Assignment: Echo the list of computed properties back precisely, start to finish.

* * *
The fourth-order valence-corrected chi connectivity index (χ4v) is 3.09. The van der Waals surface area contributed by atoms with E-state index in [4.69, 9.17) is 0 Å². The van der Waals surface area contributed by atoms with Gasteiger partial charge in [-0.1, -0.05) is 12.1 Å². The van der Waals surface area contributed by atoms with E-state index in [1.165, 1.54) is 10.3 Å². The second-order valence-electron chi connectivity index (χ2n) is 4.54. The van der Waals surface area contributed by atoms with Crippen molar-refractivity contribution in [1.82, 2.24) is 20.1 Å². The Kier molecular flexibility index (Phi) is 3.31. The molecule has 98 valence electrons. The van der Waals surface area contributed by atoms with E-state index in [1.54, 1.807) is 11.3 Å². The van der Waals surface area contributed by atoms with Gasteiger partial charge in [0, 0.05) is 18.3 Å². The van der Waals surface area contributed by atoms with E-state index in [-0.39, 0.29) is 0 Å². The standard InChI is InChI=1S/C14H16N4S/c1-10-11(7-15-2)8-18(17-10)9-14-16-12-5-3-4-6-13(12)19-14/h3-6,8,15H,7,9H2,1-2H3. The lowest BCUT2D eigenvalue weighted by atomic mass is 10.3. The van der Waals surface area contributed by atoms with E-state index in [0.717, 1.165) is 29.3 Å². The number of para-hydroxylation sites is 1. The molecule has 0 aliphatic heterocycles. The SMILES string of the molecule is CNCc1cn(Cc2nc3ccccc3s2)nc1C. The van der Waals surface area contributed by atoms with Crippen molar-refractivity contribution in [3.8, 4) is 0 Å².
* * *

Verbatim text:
The fourth-order valence-corrected chi connectivity index (χ4v) is 3.09. The van der Waals surface area contributed by atoms with E-state index in [4.69, 9.17) is 0 Å². The van der Waals surface area contributed by atoms with Gasteiger partial charge in [-0.1, -0.05) is 12.1 Å². The van der Waals surface area contributed by atoms with E-state index in [1.165, 1.54) is 10.3 Å². The second-order valence-electron chi connectivity index (χ2n) is 4.54. The van der Waals surface area contributed by atoms with Crippen molar-refractivity contribution in [1.82, 2.24) is 20.1 Å². The Kier molecular flexibility index (Phi) is 3.31. The molecule has 98 valence electrons. The van der Waals surface area contributed by atoms with E-state index in [1.54, 1.807) is 11.3 Å². The van der Waals surface area contributed by atoms with Gasteiger partial charge in [0, 0.05) is 18.3 Å². The van der Waals surface area contributed by atoms with E-state index in [-0.39, 0.29) is 0 Å². The standard InChI is InChI=1S/C14H16N4S/c1-10-11(7-15-2)8-18(17-10)9-14-16-12-5-3-4-6-13(12)19-14/h3-6,8,15H,7,9H2,1-2H3. The lowest BCUT2D eigenvalue weighted by atomic mass is 10.3. The van der Waals surface area contributed by atoms with E-state index in [0.717, 1.165) is 29.3 Å². The number of para-hydroxylation sites is 1. The molecule has 0 aliphatic heterocycles. The SMILES string of the molecule is CNCc1cn(Cc2nc3ccccc3s2)nc1C. The van der Waals surface area contributed by atoms with Crippen molar-refractivity contribution in [3.8, 4) is 0 Å².